# How to show ambiguous context-free grammars in Chomsky normal form is Turing recognizable?

So this question has two questions and i have to use the answer from 1 to answer question 2. Assuming that my answer for 1 is good. I need help with 2. ( Correct me if wrong please.)

Question 1 :

Show the following language is decidable

$$L=\{\langle G,w \rangle$$ : $$G$$ is a grammar in normal form of Chomsky and $$w$$ is a word on the terminal alphabet that can be derived in $$G$$ by at least 2 differents derivations trees. $$\}$$

In other words, find an algorithm that when given a grammar that is in normal form of Chomsky and a word $$w$$, it concludes after a finite number of steps if yes or no $$w$$ can be derived by two derivations trees.

Here's my attempt (correct me if this is wrong) :

Entry : $$\langle G,w \rangle$$

1. Try every derivations in $$G$$ of length $$2|w| -1$$.
2. If two derivations generate $$w$$ stop and accept $$\langle G,w \rangle$$. Else stop and reject $$\langle G,w \rangle$$.

Question 2 :

Show that this language is Turing recognizable $$K = \{\langle G \rangle : G$$ is a grammar in normal form of Chomsky and $$G$$ is ambiguous ( can have two derivation tree for same word).$$\}$$ In other words, give an algorithm that when given an grammar in normal form of Chomsky, it returns "true" if $$G$$ is ambiguous and return "false" or doesn't stop when $$G$$ is not ambiguous. ( Give an answer based on the algorithm used in question 1)

My reflexion on question 2 :

For this part i am kinda lost, i know that we will use algorithm of question 1 to be able to return true but for the infinite loop part i am not sure on how to say this.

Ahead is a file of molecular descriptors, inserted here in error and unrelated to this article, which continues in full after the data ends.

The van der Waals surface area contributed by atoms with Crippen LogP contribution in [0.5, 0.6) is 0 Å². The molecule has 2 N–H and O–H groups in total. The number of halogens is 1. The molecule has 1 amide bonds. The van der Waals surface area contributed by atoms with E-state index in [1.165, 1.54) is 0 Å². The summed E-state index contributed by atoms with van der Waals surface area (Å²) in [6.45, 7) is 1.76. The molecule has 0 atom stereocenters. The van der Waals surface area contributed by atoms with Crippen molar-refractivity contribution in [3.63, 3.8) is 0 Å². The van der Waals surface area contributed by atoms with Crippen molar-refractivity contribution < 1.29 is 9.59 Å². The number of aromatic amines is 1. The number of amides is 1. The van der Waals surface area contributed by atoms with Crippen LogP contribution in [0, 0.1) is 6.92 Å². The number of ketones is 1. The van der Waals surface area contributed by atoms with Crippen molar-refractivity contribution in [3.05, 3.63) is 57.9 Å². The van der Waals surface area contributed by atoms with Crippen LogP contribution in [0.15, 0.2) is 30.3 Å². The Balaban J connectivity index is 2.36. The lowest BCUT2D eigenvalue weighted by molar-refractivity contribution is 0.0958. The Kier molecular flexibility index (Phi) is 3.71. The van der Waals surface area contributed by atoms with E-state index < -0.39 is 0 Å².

I am also not sure if i can use a word "$$w$$" since our entry is a grammar $$G$$.

Entry : $$\langle G \rangle$$

1. Apply algorithm from question 1 if it returns true, return true. ( Because question 1 basically confirm that the CNF is ambiguous).

2. note sure how to handle the rest for it to loop.

• Welcome to CS.SE. Please ask only one question per post. If you have two questions, it is better to ask them in two separate posts. Beware that we discourage "please check whether my answer is correct" questions (as they're unlikely to be useful to others in the future) or "please solve my exercise for me" questions (as they're unlikely to help people learn concepts). Thank you.
– D.W.
Commented Nov 28, 2020 at 22:13
• @D.W. Thanks, my question is about the question 2, but it uses the quesiton 1 that's why i needed to post them together :) Commented Nov 28, 2020 at 22:22

On question 2, of course, you can use a single word $$w$$ to test the grammar $$G$$. However, it is not enough to use just one word, since the grammar could be ambiguous on another word.

Well, we can use all words to test the grammar.

Here is the high-level description of a Turing machine $$R$$ that recognizes $$K$$.

Loop through all words:

for each word $$w$$, try every derivation in $$G$$ of length $$2|w|−1$$. If two derivations generate $$w$$ stop the machine and accept $$G$$.

There are many ways to loop through all words. For example, we can fix an arbitrary order of all terminals and iterate by short-lexicographic order.

Note that when $$G$$ is not ambiguous, $$R$$ will run forever. That means $$R$$ is not a decider for $$K$$. In fact, no Turing machine can decide $$K$$ since $$K$$ is undecidable.

• thanks for reply, so if i understnad, my step 1 for question 2 is good. But i am still confused on how to write what to do on step 2 ( the rejecting and infinite loop part). What would i say to explain this part ? Thanks a lot. Commented Dec 1, 2020 at 3:15
• @codetime, please come here for a chat. Commented Dec 1, 2020 at 11:06
• ok i replied in the google drive ! Commented Dec 1, 2020 at 16:38